October 2010 - Tacking Too Close - On The Course

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October 2010 - Tacking Too Close - On The Course

Before I start this month’s article I want to bring back a phrase from my last article. “The best sailors and the best sportsmen and sportswomen are those who help their competitors to learn not those who intimidate their competition.”  I can’t think of a better example of this than our recent Vice Commodore Fleet Fred Eaton. You hopefully are reading elsewhere in this issue about his recent win of the International C Class Catamaran Championship (often known as the Little America’s Cup) held in August in Newport. Fred and Magus Clarke and their entire support team put on an impressive display of sailing at the event, but just as impressive is the effort that Fred put into building the event and the class. He recognized that winning without competition is no fun so he arranged for one of his boats to be sailed by a frequent catamaran (Tornado, A Class and F18) world champion Glenn Ashby and America’s Cup skipper James Spithill and another to be sailed by Antoine Koch and the world speed record holder Jérémie Lagarrigue. 

I have been asked a few questions recently and I will use them as the basis for the next several articles.   I may try to answer some of them more quickly and more directly on the website. Go to http://www.rcyc.ca/Doc-Types/Know-Your-Rules.aspx.   You can send me questions at kyrules@alberti.ca. I don’t promise a quick answer but I will try to get to them all.

The first topic suggested by the questions is the subject of tacking too close at the weather mark. To discuss this, we first have to take away the mark and look at tacking too close.   The rules that first come into play are rule 13 and rule 15.
 
13 WHILE TACKING
After a boat passes head to wind, she shall keep clear of other boats until she is on a close-hauled course. During that time rules 10, 11 and 12 do not apply. If two boats are subject to this rule at the same time, the one on the other’s port side or the one astern shall keep clear.

15 ACQUIRING RIGHT OF WAY
When a boat acquires right of way, she shall initially give the other boat room to keep clear, unless she acquires right of way because of the other boat’s actions.



(click on the diagram to see a larger cleaner version)

In the first diagram the green boat on starboard is approaching the red boat on port. The red boat decides to tack right in front of the green boat. Rule 13 starts at position 3 when the red boat crosses head to wind. It ends when the red boat gets to a close course which in this diagram is at position 4. This was part of one of the questions I was asked recently. You will notice at position 4 red’s sail is still flapping. That does not matter. She is still on a close hauled course. This is probably the same angle off the wind she was sailing before she tacked. It is probably about the same course that green is sailing. It is the same course that she will sail after she brings in her sails. It is probably about 40 degrees off the true wind.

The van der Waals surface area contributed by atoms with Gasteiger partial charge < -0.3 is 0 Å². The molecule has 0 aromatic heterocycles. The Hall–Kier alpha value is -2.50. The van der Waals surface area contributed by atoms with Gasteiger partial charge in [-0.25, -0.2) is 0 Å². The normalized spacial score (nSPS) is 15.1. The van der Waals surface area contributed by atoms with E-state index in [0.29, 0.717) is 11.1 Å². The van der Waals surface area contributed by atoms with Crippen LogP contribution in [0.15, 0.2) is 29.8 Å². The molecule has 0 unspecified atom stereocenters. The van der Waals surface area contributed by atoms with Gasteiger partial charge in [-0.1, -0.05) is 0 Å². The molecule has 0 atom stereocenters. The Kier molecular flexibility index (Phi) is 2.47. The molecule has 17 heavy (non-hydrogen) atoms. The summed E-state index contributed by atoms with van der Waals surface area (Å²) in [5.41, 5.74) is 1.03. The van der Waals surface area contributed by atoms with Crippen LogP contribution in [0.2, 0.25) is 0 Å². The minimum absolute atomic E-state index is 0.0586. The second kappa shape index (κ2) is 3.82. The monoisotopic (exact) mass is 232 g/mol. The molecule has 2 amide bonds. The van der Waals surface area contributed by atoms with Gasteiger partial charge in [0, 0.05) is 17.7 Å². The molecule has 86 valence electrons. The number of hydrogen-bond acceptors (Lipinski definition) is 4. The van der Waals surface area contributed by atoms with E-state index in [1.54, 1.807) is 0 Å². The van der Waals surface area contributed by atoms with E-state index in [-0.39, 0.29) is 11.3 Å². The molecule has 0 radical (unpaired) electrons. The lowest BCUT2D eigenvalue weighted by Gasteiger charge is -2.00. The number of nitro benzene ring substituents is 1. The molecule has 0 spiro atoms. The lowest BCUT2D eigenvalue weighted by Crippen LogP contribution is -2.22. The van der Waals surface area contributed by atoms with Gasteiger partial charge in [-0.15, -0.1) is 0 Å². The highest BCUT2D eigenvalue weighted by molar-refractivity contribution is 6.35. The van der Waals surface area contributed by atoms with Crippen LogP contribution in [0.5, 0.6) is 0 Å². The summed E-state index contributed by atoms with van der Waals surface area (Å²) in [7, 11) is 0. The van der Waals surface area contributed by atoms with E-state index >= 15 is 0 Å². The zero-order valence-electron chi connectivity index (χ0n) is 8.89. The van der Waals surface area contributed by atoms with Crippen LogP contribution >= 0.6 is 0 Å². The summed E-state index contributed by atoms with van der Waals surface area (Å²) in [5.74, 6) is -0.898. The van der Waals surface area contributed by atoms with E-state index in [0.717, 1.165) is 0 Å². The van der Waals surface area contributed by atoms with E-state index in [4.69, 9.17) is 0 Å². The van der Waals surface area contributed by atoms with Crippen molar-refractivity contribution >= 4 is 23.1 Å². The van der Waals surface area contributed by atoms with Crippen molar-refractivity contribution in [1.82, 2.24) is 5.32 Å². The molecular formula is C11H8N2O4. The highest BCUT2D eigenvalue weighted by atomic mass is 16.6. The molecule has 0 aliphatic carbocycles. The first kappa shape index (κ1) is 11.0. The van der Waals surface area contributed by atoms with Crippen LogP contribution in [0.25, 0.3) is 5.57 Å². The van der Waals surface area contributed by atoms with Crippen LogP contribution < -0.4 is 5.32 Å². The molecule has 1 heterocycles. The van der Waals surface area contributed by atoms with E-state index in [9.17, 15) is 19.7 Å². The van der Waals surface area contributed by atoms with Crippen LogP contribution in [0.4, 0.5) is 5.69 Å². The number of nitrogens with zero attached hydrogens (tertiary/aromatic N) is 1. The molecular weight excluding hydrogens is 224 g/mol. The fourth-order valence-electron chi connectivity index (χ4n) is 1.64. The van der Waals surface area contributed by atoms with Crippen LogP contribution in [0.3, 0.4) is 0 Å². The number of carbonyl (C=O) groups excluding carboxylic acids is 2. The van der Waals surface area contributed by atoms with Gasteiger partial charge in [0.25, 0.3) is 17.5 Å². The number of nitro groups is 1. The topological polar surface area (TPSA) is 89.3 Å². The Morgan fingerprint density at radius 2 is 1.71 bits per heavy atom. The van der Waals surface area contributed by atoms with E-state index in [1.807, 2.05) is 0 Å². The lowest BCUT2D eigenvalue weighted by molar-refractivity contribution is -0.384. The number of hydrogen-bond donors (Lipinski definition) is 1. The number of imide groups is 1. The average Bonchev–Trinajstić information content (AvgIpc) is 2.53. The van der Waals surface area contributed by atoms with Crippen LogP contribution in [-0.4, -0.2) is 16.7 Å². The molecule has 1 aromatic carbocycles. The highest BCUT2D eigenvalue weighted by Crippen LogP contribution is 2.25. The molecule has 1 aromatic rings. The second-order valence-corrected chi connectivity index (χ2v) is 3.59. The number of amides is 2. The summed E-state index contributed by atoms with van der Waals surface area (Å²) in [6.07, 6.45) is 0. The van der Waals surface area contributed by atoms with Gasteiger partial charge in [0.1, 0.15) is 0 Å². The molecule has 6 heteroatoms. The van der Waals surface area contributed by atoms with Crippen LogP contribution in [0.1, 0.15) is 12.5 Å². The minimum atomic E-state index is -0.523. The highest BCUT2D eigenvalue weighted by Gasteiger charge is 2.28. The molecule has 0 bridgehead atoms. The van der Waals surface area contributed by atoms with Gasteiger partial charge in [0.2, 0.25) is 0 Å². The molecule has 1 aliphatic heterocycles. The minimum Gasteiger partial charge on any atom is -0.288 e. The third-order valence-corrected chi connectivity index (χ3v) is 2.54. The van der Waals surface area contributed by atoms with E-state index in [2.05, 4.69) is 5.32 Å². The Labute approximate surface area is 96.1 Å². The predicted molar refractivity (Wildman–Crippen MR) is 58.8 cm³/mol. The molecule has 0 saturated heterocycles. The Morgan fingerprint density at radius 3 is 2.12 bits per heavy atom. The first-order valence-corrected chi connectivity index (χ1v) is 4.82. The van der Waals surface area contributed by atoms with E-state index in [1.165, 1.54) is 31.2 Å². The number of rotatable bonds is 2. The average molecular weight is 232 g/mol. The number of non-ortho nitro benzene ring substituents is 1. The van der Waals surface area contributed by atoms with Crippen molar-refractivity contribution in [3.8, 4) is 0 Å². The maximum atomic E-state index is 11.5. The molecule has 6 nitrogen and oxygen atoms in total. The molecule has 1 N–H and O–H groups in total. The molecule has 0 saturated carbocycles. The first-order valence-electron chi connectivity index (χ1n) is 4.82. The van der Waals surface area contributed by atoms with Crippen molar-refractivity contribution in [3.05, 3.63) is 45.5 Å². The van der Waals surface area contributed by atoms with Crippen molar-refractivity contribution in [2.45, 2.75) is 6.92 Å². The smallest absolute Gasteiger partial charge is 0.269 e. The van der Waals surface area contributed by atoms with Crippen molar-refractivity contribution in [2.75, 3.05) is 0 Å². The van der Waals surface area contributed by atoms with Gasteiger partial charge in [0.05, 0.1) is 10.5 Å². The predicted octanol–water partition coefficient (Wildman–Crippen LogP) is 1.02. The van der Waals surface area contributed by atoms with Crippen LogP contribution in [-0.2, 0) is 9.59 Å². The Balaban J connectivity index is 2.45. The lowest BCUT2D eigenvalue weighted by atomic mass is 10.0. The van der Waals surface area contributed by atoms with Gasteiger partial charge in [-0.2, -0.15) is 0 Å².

In the diagram by position 4 green has already had to alter course to windward by position 4. This means that red broke rule 13. She “tacked to close”.



(click on the diagram to see a larger cleaner version)

In the second diagram we have a very similar situation. This time blue is trying to tack in front of yellow. Blue is slightly further ahead. At position 4 when blue completes her tack and is on a close hauled course, yellow is directly astern of her and has not yet altered course. At this position rule 13 turns off. Blue becomes right of way as the boat clear ahead (rule 12). Yellow is going slight faster. At position 5 yellow has altered course to windward to avoid blue. According to rule 15 blue who acquired right of way at position 4 has to give yellow room to keep clear. Since yellow does keep clear, she is able to keep clear. As long as yellow doesn’t have to alter course until after blue is on a close hauled course and as long as yellow’s required alteration of course does not have to be unseamanlike (a crash tack for example) blue has not tacked too close.

© Copyright 2010 Andrew Alberti
 
Posted: 10/1/2010 2:36:18 PM by Andrew Alberti


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This page provides links to a set of articles original published in Kwasind magazine. The versions here include animated diagrams. The original articles can be found within the original magazines which are available online back to January 2007. 

Articles before December 2016 are based on the Racing Rules of Sailing 2009-12 or 2013-2016 and have not been updated to reflect the changes that apply as of January 2017 with the publication of the Racing Rules of Sailing 2017-20. A copy of the new rules can be found on sailing.org.
ABOUT ANDREW ALBERTI
Andrew Alberti has been writing these monthly articles in the Kwasind since early 1997.  They explain the Racing Rules of Sailing. Andrew is a National Judge and National Umpire. He is a member of the Sail Canada Rules and Appeals Committees. The interpretation of the rules contained in the articles is Andrew's and not that of the RCYC or any of the committees he sits on. 

QUESTIONS & ANSWERS
Send your questions to Andrew at kyrules@alberti.ca.

 

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June 2020 - An Unusual Start
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March/April 2020 - A Three-Boat Finish
January/February 2020 - An Overview of the Right-of-Way Rules V
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